DES MOINES, Iowa — Iowa Gov. Kim Reynolds on Tuesday characterized the newest plan by Des Moines Public Schools as “a little movement,” but she said the plan — which in the best-case scenario wouldn’t return high school students to the classroom for another seven weeks — still doesn’t meet her requirements.
Monday night, the school board met for nearly four hours and approved a tentative plan that would bring back students from the current 100 percent remote-only learning to an eventual hybrid plan that would temporarily educate students at least half of the time in the classroom. The governor requires districts to educate students at school for at least 50 percent of their instruction, unless they get her administration’s approval.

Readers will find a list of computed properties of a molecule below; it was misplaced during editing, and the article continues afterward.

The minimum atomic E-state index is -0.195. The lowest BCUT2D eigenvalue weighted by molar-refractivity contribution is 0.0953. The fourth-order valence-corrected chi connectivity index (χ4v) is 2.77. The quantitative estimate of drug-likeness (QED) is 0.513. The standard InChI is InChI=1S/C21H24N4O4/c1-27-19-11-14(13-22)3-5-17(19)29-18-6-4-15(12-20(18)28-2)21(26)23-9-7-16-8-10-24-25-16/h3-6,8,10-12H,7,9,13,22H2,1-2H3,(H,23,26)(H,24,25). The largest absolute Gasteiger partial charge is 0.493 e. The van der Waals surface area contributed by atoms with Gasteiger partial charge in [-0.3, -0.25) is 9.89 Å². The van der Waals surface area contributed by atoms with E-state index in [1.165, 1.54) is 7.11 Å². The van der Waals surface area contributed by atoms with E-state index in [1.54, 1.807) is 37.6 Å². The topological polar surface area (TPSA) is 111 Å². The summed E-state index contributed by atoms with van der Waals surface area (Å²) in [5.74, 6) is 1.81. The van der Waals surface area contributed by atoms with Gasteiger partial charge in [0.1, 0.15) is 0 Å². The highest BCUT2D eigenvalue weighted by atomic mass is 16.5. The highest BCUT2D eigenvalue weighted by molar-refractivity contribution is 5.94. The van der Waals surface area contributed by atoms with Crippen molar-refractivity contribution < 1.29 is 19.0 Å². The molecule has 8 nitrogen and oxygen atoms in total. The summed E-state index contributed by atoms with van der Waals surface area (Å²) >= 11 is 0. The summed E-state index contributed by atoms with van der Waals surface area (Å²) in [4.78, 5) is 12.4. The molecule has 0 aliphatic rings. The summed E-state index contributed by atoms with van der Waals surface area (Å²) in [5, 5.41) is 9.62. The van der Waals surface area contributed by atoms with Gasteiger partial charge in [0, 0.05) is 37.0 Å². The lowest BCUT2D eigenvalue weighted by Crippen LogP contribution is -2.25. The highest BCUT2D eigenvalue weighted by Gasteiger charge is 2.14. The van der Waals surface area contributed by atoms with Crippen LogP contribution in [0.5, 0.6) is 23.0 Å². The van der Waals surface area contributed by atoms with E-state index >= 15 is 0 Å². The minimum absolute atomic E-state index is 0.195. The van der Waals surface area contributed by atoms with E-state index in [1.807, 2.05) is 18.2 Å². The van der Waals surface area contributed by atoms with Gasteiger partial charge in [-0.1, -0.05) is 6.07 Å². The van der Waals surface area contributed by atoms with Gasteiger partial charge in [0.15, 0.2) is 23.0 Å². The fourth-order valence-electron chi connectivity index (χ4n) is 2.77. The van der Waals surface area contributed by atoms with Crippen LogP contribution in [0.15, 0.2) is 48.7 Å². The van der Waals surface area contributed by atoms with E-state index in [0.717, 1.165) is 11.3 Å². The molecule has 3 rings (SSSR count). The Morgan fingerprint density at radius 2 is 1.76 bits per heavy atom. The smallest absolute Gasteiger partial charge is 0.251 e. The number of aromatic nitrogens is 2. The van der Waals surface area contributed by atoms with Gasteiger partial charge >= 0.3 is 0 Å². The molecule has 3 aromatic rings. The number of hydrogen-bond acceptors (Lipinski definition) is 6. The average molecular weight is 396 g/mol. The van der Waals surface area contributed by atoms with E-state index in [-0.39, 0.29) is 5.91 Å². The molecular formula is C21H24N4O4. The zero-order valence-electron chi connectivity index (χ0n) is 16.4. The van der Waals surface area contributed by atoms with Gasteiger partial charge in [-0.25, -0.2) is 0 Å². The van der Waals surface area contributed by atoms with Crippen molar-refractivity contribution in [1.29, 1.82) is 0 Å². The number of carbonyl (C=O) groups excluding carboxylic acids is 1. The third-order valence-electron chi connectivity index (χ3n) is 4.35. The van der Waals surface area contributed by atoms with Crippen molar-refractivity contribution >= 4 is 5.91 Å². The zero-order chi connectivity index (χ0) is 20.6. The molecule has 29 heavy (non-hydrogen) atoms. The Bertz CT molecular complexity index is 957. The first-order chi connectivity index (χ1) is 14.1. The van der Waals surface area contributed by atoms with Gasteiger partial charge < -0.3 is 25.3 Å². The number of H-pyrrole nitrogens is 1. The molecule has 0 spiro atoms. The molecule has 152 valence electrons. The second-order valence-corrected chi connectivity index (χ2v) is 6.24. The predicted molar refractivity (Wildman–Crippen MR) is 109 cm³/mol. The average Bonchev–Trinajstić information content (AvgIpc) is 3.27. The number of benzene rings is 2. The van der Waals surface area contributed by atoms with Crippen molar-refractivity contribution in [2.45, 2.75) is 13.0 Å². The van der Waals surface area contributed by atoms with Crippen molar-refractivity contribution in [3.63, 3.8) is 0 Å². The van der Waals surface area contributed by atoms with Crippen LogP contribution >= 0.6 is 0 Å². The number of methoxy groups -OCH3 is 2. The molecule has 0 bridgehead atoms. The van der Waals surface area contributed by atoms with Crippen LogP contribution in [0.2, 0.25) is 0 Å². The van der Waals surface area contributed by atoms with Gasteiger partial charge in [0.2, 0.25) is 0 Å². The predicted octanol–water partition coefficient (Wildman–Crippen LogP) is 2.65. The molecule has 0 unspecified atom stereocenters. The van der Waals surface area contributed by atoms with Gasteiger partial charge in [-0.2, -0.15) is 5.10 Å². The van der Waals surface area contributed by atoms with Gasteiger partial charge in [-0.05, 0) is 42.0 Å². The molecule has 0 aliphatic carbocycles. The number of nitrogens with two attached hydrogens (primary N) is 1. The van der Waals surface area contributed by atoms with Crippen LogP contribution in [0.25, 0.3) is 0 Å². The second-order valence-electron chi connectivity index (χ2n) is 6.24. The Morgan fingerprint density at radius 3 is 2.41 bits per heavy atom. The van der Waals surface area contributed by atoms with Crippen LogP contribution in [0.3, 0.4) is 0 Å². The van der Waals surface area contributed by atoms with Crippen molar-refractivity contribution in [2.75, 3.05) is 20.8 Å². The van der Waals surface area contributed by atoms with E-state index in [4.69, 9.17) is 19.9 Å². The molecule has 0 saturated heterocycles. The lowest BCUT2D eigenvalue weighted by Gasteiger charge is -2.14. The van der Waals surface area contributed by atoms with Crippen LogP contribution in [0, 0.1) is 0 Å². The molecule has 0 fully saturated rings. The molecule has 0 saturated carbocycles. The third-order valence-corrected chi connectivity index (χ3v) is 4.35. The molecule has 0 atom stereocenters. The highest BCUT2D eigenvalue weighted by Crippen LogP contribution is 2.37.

Des Moines defied her guidelines and has been educating nearly all of its students remotely since it began the new school year on Sept. 8. The Iowa Department of Education has previously denied the district’s request for its remote learning plan.
“I feel for those kids. I worry about those kids and I feel for the parents,” Reynolds said about the latest Des Moines plan. “They’ve been out [of the classroom] since March.”
“It’s not in compliance with the law,” the governor said, “I don’t think that it really provides the certainty that the parents and students are looking for. It’s movement. It’s not a lot of movement.”
The school board plans to meet again Monday on proposed health metrics that include the level of confirmed cases of the virus that would be acceptable before students could return to the classroom.